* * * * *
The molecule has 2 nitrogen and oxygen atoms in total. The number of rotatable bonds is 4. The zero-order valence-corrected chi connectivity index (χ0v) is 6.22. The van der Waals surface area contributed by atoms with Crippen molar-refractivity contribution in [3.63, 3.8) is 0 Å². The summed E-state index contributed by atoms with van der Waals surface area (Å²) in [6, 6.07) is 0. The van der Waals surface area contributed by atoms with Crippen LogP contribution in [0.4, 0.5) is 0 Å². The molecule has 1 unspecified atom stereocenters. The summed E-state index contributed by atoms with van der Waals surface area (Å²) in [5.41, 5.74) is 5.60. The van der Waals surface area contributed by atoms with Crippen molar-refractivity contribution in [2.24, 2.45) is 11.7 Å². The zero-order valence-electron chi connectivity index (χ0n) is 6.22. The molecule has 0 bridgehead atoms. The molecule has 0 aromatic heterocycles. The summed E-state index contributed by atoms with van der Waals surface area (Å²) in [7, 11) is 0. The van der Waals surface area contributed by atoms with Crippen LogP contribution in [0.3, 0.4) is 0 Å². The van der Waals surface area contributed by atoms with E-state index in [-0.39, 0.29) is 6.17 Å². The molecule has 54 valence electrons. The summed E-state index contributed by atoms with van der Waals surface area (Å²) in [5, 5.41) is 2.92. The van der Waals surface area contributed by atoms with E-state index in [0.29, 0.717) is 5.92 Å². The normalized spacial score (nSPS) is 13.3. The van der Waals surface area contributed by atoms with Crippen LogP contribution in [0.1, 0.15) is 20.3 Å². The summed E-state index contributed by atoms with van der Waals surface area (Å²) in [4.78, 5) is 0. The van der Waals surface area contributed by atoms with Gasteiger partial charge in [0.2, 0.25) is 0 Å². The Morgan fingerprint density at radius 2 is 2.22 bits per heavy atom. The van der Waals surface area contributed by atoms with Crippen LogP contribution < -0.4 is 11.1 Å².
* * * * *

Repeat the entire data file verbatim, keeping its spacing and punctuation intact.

The molecule has 2 nitrogen and oxygen atoms in total. The number of rotatable bonds is 4. The zero-order valence-corrected chi connectivity index (χ0v) is 6.22. The van der Waals surface area contributed by atoms with Crippen molar-refractivity contribution in [3.63, 3.8) is 0 Å². The summed E-state index contributed by atoms with van der Waals surface area (Å²) in [6, 6.07) is 0. The van der Waals surface area contributed by atoms with Crippen LogP contribution in [0.4, 0.5) is 0 Å². The molecule has 1 unspecified atom stereocenters. The summed E-state index contributed by atoms with van der Waals surface area (Å²) in [5.41, 5.74) is 5.60. The van der Waals surface area contributed by atoms with Crippen molar-refractivity contribution in [2.24, 2.45) is 11.7 Å². The zero-order valence-electron chi connectivity index (χ0n) is 6.22. The molecule has 0 bridgehead atoms. The molecule has 0 aromatic heterocycles. The summed E-state index contributed by atoms with van der Waals surface area (Å²) in [7, 11) is 0. The van der Waals surface area contributed by atoms with Crippen LogP contribution in [0.3, 0.4) is 0 Å². The van der Waals surface area contributed by atoms with E-state index in [-0.39, 0.29) is 6.17 Å². The molecule has 54 valence electrons. The summed E-state index contributed by atoms with van der Waals surface area (Å²) in [5, 5.41) is 2.92. The van der Waals surface area contributed by atoms with E-state index in [0.29, 0.717) is 5.92 Å². The normalized spacial score (nSPS) is 13.3. The van der Waals surface area contributed by atoms with Crippen LogP contribution in [0.1, 0.15) is 20.3 Å². The summed E-state index contributed by atoms with van der Waals surface area (Å²) in [4.78, 5) is 0. The van der Waals surface area contributed by atoms with Gasteiger partial charge in [0.2, 0.25) is 0 Å². The Morgan fingerprint density at radius 2 is 2.22 bits per heavy atom. The van der Waals surface area contributed by atoms with Crippen LogP contribution < -0.4 is 11.1 Å².